Date of Award


Document Type

Doctoral Thesis

Degree Name

Doctor of Philosophy


Biological Sciences

First Advisor

Dr Michael Callanan


Breastfeeding is recognised as the gold standard for feeding newborns and infants. However, infants who cannot be breast-fed or for whom breast milk is not available, can be fed with bovine infant milk formula (IMF) as a substitute. Researchers and producers of IMF strive to continually improve or “humanise” the composition and functionality of IMF. During production of IMF it must undergo several heat treatment steps, e.g. heat-sterilisation or spray-drying, in order to provide a safe product to the infant. These heat treatments denature the globular whey proteins in IMF. In contrast, breast milk is by its nature unheated, so all proteins are in their native form. As a consequence of whey protein denaturation, IMF and breast milk display different digestive and bioactive properties. The purpose of this thesis was to investigate the effects of membrane filtration during IMF processing on maintaining the native structure of whey proteins, and their effect on the gastro-intestinal behaviour and bioactivity of IMF compared with conventional heat treatment. Both lab and pilot-scale manufacturing of membrane filtrated IMF (MEM-IMF) were validated in the studies. The MEM-IMF had markedly increased levels of native whey proteins and water-soluble proteins in the final powders compared to conventional heat treated IMF (HT-IMF). The increase in native whey proteins in MEM-IMF altered the gastrointestinal digestion kinetics and enabled faster protein hydrolysis in both in vitro semi-dynamic digestion and in an in vivo piglet model. In vitro cell models revealed that ex vivo serum collected from MEM-IMF fed piglets promoted adipocyte proliferation and differentiation, in comparison with HT-IMF fed. This thesis demonstrated that MEM-IMF and HT-IMF exhibit favourable digestive behaviour and bioactivities due to the different levels of native whey proteins. The outcomes of this work provides valuable insights into the scaling up MEM-IMF to industrial scale. It also presents the results of state-of-the-art bioavailability assays for IMF by using both an infant in vitro semi-dynamic digestion method and in vivo piglet digestion combined with ex vivo-in vitro serum-cell model.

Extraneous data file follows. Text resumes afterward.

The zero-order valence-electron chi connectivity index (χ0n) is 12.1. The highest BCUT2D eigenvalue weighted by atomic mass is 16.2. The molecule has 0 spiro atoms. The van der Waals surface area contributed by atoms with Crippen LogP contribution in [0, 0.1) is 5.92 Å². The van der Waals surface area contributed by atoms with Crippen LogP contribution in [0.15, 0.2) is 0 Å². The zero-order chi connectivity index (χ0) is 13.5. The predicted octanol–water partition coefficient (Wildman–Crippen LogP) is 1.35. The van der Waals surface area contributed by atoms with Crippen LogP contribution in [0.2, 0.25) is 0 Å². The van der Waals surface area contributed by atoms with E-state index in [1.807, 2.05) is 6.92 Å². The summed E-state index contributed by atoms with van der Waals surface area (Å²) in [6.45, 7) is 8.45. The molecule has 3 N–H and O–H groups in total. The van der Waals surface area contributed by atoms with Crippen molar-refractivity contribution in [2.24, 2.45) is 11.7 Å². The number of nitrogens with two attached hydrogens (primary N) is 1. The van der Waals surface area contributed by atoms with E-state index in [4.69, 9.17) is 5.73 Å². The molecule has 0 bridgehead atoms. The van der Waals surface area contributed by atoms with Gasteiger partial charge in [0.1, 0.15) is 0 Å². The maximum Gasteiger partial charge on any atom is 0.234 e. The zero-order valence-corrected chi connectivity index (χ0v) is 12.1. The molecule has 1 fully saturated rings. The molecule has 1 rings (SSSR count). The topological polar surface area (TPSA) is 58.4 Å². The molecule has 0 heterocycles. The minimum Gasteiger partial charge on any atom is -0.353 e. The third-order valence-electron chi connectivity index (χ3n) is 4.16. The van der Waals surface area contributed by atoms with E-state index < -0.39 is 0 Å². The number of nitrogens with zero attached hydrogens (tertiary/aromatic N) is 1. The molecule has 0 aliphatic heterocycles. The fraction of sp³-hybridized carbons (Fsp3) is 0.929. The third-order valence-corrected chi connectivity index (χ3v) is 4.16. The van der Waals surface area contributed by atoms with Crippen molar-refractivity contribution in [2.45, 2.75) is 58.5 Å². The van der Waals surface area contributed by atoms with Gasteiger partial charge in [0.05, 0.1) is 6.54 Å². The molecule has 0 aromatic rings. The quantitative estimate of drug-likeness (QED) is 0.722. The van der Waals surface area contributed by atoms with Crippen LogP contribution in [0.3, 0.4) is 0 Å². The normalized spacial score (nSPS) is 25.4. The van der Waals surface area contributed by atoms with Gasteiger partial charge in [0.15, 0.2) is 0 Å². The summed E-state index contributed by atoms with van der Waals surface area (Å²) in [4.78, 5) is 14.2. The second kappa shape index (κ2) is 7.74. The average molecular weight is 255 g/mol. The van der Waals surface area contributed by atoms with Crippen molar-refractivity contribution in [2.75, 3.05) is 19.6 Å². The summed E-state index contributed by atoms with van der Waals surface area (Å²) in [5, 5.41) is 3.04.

Creative Commons License

Creative Commons Attribution 4.0 International License
This work is licensed under a Creative Commons Attribution 4.0 International License.

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